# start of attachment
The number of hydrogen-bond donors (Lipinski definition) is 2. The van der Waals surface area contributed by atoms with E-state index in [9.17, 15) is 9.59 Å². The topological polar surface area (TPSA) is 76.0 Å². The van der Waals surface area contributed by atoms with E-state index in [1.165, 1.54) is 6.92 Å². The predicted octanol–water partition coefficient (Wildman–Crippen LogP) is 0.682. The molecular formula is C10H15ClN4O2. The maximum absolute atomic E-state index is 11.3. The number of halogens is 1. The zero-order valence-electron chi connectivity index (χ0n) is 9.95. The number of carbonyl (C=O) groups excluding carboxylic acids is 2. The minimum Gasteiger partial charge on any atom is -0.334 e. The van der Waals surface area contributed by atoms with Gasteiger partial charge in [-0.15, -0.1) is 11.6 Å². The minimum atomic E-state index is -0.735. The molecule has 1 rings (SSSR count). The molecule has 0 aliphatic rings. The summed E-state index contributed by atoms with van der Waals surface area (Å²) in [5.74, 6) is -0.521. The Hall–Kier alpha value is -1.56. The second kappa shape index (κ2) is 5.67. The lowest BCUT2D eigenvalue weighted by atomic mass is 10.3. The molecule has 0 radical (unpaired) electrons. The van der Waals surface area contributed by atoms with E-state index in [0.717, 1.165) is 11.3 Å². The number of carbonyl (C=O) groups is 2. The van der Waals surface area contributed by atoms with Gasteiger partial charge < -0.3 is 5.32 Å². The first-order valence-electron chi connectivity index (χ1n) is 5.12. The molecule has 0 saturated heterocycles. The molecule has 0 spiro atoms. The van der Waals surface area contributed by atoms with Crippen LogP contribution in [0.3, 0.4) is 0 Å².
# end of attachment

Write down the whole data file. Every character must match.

The number of hydrogen-bond donors (Lipinski definition) is 2. The van der Waals surface area contributed by atoms with E-state index in [9.17, 15) is 9.59 Å². The topological polar surface area (TPSA) is 76.0 Å². The van der Waals surface area contributed by atoms with E-state index in [1.165, 1.54) is 6.92 Å². The predicted octanol–water partition coefficient (Wildman–Crippen LogP) is 0.682. The molecular formula is C10H15ClN4O2. The maximum absolute atomic E-state index is 11.3. The number of halogens is 1. The zero-order valence-electron chi connectivity index (χ0n) is 9.95. The number of carbonyl (C=O) groups excluding carboxylic acids is 2. The minimum Gasteiger partial charge on any atom is -0.334 e. The van der Waals surface area contributed by atoms with Gasteiger partial charge in [-0.15, -0.1) is 11.6 Å². The minimum atomic E-state index is -0.735. The molecule has 1 rings (SSSR count). The molecule has 0 aliphatic rings. The summed E-state index contributed by atoms with van der Waals surface area (Å²) in [5.74, 6) is -0.521. The Hall–Kier alpha value is -1.56. The second kappa shape index (κ2) is 5.67. The lowest BCUT2D eigenvalue weighted by atomic mass is 10.3. The molecule has 0 radical (unpaired) electrons. The van der Waals surface area contributed by atoms with E-state index in [0.717, 1.165) is 11.3 Å². The number of carbonyl (C=O) groups is 2. The van der Waals surface area contributed by atoms with Gasteiger partial charge < -0.3 is 5.32 Å². The first-order valence-electron chi connectivity index (χ1n) is 5.12. The molecule has 0 saturated heterocycles. The molecule has 0 spiro atoms. The van der Waals surface area contributed by atoms with Crippen LogP contribution in [0.3, 0.4) is 0 Å².